Gov. Scott Walker spoke at an education convention Friday about his vision for education, including increasing funding to schools in a performance-based funding system.

In his speech, Walker previewed some of the reforms his administration will include in the next biennial budget, to be introduced next month.
Among them is the new performance-based funding system, which he said would help ensure the preparedness of teachers as well as school and district accountability. 

“One of the things we’re looking to do going forward is to put additional resources into public education over the next two years in this budget in a variety of different ways is in part … put money behind performance,” Walker said. “How can we provide an incentive bonus”? 

Walker said such a system, aimed to encourage growth and progress in schools, would be an alternative to No Child Left Behind, a law implemented by President George W. Bush. 

This performance-based funding system will be based off the report cards the Department of Public Instruction started last year, although he said the report cards will “continue to be upgraded and improved.” 

Although the performance-based program would have incentives for improving schools, Walker said there would also be funding to help those schools that are falling behind. The funds would come from categorical grants from the state.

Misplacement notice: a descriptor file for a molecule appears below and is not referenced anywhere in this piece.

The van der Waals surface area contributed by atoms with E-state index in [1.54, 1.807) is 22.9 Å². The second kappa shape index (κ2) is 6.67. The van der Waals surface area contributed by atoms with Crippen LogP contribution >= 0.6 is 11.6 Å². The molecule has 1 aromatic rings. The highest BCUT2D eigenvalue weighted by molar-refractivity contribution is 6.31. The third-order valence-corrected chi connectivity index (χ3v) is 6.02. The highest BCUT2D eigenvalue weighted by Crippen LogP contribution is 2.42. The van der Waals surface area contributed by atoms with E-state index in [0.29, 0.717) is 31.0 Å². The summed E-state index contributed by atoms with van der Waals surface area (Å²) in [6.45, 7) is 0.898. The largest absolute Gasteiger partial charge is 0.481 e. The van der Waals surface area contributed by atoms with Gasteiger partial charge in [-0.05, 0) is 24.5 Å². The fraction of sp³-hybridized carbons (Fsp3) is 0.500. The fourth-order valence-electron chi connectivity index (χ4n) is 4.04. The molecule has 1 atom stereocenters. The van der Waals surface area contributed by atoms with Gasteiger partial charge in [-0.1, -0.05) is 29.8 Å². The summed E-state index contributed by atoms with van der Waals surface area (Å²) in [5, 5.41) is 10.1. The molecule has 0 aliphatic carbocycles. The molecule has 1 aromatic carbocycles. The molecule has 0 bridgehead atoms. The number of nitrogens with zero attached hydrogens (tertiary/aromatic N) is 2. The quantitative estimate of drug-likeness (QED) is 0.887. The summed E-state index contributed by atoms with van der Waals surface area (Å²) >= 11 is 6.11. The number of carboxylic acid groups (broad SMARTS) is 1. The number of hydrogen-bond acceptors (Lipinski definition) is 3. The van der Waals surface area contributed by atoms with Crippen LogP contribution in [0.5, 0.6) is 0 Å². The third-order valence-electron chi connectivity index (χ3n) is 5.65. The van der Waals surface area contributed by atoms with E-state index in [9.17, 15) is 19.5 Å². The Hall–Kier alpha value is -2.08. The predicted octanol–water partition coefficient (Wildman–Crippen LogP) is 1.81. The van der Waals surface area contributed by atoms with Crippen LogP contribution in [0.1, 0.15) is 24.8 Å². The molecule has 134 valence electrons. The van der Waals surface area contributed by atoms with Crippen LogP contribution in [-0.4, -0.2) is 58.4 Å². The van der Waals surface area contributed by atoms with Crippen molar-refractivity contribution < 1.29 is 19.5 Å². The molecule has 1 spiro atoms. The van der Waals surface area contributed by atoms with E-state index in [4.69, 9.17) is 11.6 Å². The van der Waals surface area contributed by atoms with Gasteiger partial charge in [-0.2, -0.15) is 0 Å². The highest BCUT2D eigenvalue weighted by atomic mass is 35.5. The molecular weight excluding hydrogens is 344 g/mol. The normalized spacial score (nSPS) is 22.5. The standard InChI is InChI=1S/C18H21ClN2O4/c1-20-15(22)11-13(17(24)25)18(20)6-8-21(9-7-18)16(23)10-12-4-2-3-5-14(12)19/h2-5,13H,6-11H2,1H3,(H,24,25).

“We should apply a portion of that performance funding to be set aside to work with schools that are failing,” Walker said. 

This call for increased funding follows more than $800 million in cuts to public education in the last biennial budget, although at the time, the state had a $3.6 billion deficit. 

Rep. Melissa Sargent, D-Madison, said Walker’s pledge to fund schools should be met with some scrutiny considering Walker’s past education policies. 

“I think it’s interesting we took all this money away from schools, and now we’re putting it back again,” Sargent said. 

Walker said in his speech the vast majority of money would go toward public schools, rather than for-profit schools or voucher schools, although he did not give a specific amount. He emphasized the benefit of a public school education, noting he and his children are products of the public school system. 

Sargent expressed concern Walker might end up putting too much into alternative education systems that are not held to the same standards as public schools. 

“My concern is that money is going to unaccountable voucher school programs,” Sargent said. “Gov. Walker has mentioned this in the past, and that would be concerning. … Not funding our public schools, that would be a travesty.” 

Sargent said she would need to see some actual numbers in order to see what the funding will look like. Walker said those details will be released sometime in the next three weeks, closer to the creation of the budget. 

Walker also acknowledged the concerns taxpayers may have over funding the incentive programs, stating he realizes people want to see their money actually having an impact. 

“All of us will make investments, but we want performance,” Walker said.